Research Projects (Third party funds)


Dissecting immune response to Ebola virus and identifying the fate decisive steps by modelling a cytokine network

The intermittent outbreaks of Ebola virus in West Africa urge a full understanding of the mechanisms by which the virus hampers the immune system in order to design the most effective countermeasures. Although various molecular and cellular mechanisms have been revealed by experimental studies, the systemic roles of these molecular/cellular events in determining the fate of infected human subjects are not clear. Working together with researchers in the Bernhard Nocht Institute for Tropical Medicine in Hamburg, we aim at identifying the key differences and the underlying mechanism between the immune response of survivors and non-survivors. Our approach engages an ODE based model of a cytokine network, which represents key immune mechanisms against viral infections and includes various mechanisms used by the virus in surpassing the immune system. The mathematical model is calibrated by data on immune responses in patients from different outbreaks. Various hypotheses are tested in silico and ranked according to their likelihood. The most likely hypotheses are further used to suggest promising treatment strategies based upon immune modulation as a novel therapeutic target in future outbreaks.

The project also involves the development of novel numerical optimization algorithms for parameter estimation in systems biology applications.  Our studies suggest that the innate immune response before symptom onset of non-survivors is slower, than  that of survivors. Although this does not lead to significant differences between the type 1 interferon response of the two groups in silico, a slow innate response leads to weaker T cell activation and weaker antibody response, ultimately inducing a higher viral load and increased T cell suppression. The model also suggests that T cells are key in controlling the viral load and that the virus may escape by inducing T cell suppression.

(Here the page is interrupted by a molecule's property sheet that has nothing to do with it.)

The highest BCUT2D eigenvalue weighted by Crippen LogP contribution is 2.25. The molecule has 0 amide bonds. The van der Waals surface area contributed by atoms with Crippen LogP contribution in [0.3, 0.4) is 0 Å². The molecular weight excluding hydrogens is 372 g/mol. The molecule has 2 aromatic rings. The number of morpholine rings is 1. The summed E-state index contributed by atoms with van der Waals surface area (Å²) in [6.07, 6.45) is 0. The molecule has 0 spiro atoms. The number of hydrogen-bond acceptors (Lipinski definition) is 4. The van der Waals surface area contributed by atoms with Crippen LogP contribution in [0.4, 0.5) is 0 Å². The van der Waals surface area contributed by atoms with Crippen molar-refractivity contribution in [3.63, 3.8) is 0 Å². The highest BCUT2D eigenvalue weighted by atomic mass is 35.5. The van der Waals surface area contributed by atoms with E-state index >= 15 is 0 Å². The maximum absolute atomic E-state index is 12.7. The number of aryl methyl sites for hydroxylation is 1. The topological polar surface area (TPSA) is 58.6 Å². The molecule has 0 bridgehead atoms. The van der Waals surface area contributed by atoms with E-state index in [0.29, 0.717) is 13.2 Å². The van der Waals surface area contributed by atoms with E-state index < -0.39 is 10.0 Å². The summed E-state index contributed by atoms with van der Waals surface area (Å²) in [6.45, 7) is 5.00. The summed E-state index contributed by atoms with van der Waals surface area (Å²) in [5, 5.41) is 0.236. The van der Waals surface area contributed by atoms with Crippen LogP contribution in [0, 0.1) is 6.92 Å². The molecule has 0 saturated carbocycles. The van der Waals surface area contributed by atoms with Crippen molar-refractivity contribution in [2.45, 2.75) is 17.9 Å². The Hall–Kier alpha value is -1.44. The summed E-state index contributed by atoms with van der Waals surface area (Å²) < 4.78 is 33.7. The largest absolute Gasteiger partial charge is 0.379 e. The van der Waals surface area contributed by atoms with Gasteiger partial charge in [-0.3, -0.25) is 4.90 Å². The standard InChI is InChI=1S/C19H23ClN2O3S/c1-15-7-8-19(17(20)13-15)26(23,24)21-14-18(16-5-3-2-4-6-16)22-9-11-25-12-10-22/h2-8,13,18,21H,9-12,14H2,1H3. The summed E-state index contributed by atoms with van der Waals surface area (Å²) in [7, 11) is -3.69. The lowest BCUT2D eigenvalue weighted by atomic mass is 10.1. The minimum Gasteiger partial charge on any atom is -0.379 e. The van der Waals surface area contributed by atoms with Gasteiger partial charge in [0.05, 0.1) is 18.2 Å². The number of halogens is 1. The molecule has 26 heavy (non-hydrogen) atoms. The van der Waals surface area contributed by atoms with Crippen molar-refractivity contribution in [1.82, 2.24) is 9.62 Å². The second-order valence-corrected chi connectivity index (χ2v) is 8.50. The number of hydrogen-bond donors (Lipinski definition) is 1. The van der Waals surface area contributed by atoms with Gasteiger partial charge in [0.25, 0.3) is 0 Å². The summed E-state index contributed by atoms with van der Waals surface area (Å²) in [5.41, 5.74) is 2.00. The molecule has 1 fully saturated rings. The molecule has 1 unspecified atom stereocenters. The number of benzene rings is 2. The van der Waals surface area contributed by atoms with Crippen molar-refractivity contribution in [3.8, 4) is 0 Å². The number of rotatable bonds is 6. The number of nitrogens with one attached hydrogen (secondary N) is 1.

SIMM members

Sebastian Binder, Michael Meyer-Hermann

Other collaborators

César Muñoz-Fontela (Bernhard-Nocht-Institut für Tropenmedizin), Georg Pongratz (Universitätsklinikum Düsseldorf), Rainer Straub (Universitätsklinikum Regensburg)


Nguyen K, Binder SC, Boianelli A, Meyer-Hermann* M, Hernandez-Vargas* EA. Ebola virus infection modelling and identifiability problems. Front Microbiol 6 (2015) 257. [*shared corresponding author]


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